Thursday, April 13, 2017

#SQLServer: Waits keeping CPU utilization down? Or Management Cost inflating CPU utilization? Part II

Ed Elliott (@EdDebug on Twitter) today mentioned how expensive disk IO waits - or another common wait - could lead to the sawtooth CPU utilization pattern I was pondering yesterday.

So... before I start looking at some exotic sources of resource utilization/performance issues, I should eliminate some of the more typical wait types as potential causes of depressed CPU utilization during the sawtooth.

Yesterday's blog post:

#SQLServer: Are waits keeping CPU utilization down? Or is Management Cost inflating CPU utilization? Part I

And a brief reminder in graph form below(as previously, 30 second perfmon interval). From approximately 1:20 am to 1:35 am either:
1) there is sufficient thread/query demand to keep CPU utilization high, but CPU utilization is suppressed by some type(s) of wait
2) thread/query demand isn't high enough to sustain high CPU utilization, but a management cost is occasionally driving CPU utilization unexpectedly high (eg spinlock contention, etc).

Let's try to eliminate some common wait types.  First up for consideration: resource_semaphore waits, the purgatory of pending query memory grants.  This type of system I do expect to see pending query memory grants unless the maximum memory grant has been limited via Resource Governor.

Sure enough - there are pending memory grants, racking up resource_semaphore wait time.  But only after the sawtooth pattern is, for the most part, over.  Still - from 1:40 am to 1:57 am there is idle CPU - converting those pending grants to running queries will improve the performance of this workload by increasing concurrency and using otherwise idle resources.  But... pending query memory grants can't explain the sawtooth.


This timeperiod is primarily ETL activity.  So... transaction log writes are a potential source of depressing waits (both in the technical and psychic sense).

Let's take a look.

Transaction log writes have been observed to inject two main wait types into this ETL.  The first is likely the more common across other systems: log write wait.  This is the wait associated with transaction commit.  The other wait type is log buffer wait.  This is an interesting one.  Each database has 128 in-memory transaction log buffers.  When scheduled to write, they can be written up to 32 at a time.  What if none of the 128 in-memory transaction log buffers are free when a transaction needs to write some txlog records to a buffer in the course of the transaction?  The session in the transaction incurs a log buffer wait - which can end only when one of the buffer writes to the transaction log is complete and the in-memory buffer has been freed to take on new stuff.

First - the more common write log wait.  Oh yeah - got some write log waits.  But not in the cool yellow box.  Mainly before the box, and a little bit after.

Here's the thing about waits: even if there aren't a huge number, if they are humongous they can still drive down CPU utilization.  So let's take a look at average wait time against the waits started per second.

I'm glad we took a look.  It's still not the cause of the sawtooth.  But its interesting to see that in the yellow there is some time charged to log buffer wait, so at least a few of them must have occurred even though only a fraction of the waits previously occurring and at lower average wait time.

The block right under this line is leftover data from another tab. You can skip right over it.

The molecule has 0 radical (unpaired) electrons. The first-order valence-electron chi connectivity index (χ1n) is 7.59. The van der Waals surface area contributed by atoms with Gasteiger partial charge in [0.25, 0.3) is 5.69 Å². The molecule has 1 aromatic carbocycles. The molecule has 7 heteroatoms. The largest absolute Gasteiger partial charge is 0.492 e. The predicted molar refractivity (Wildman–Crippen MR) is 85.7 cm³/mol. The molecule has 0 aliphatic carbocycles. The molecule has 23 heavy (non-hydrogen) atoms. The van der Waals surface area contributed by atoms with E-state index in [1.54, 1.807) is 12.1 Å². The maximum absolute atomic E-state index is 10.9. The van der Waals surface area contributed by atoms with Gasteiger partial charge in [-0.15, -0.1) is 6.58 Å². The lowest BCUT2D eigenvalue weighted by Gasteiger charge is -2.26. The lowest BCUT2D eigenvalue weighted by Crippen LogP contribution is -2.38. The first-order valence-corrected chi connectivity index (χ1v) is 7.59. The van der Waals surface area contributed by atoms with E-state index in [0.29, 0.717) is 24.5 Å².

All right.  Let's move on to disk read and write activity to persistent database files.  Waits for database file reads are a common location for performance optimization, and exorbitant disk read waits can definitely dominate a workload.  There's an important mitigating factor though, which I rarely see discussed: the fabulous SQL Server readahead.

Here's the thing about page IO latch waits*: only two opportunities for them - one a guarantee, the other a maybe.  The guarantee is for a synchronous read - read without readahead.  Ask for the read right when needed by query processing - no choice but to wait.  The wait maybe is a little trickier: ask for the read ahead of time - check on it when you need it for query processing.  If its there when asked - no wait!  But if its needed and asked for - not there yet - gotta wait.  So... that shouldn't happen all the time, and when it does happen the wait time incurred should be somewhat less than the disk read latency for that read.

*this is my own explanation - which could totally be wrong and I'm open to correction.  If let's argue about it, let's argue about based on data, though 😂😂😂

All right.  Funky explanation out of the way, let's look at some graphs.  How can we profile "readahead efficiency"? Well... here's readahead pages/sec in light blue in front of read pages/sec in dark blue.  So the exposed dark blue are "nonreadahead pages".  Pages read in synchronous read operations (important to note that measure is 8k pages - not IO operations - for both of these perfmon numbers).  Guaranteed to be some page IO latch wait time for the read operations which supplied those pages.  And the disk reads that yielded readahead pages?  Well - if they were all blazing fast or if there were enough runnable threads to make CPU waits "swallow" the potential read wait time for readahead, there'd be no page io latch wait time.  But if not blazing fast and not enough runnable thread pressure to "hide" read wait time, some page IO latch wait time is gonna leak through even for readahead.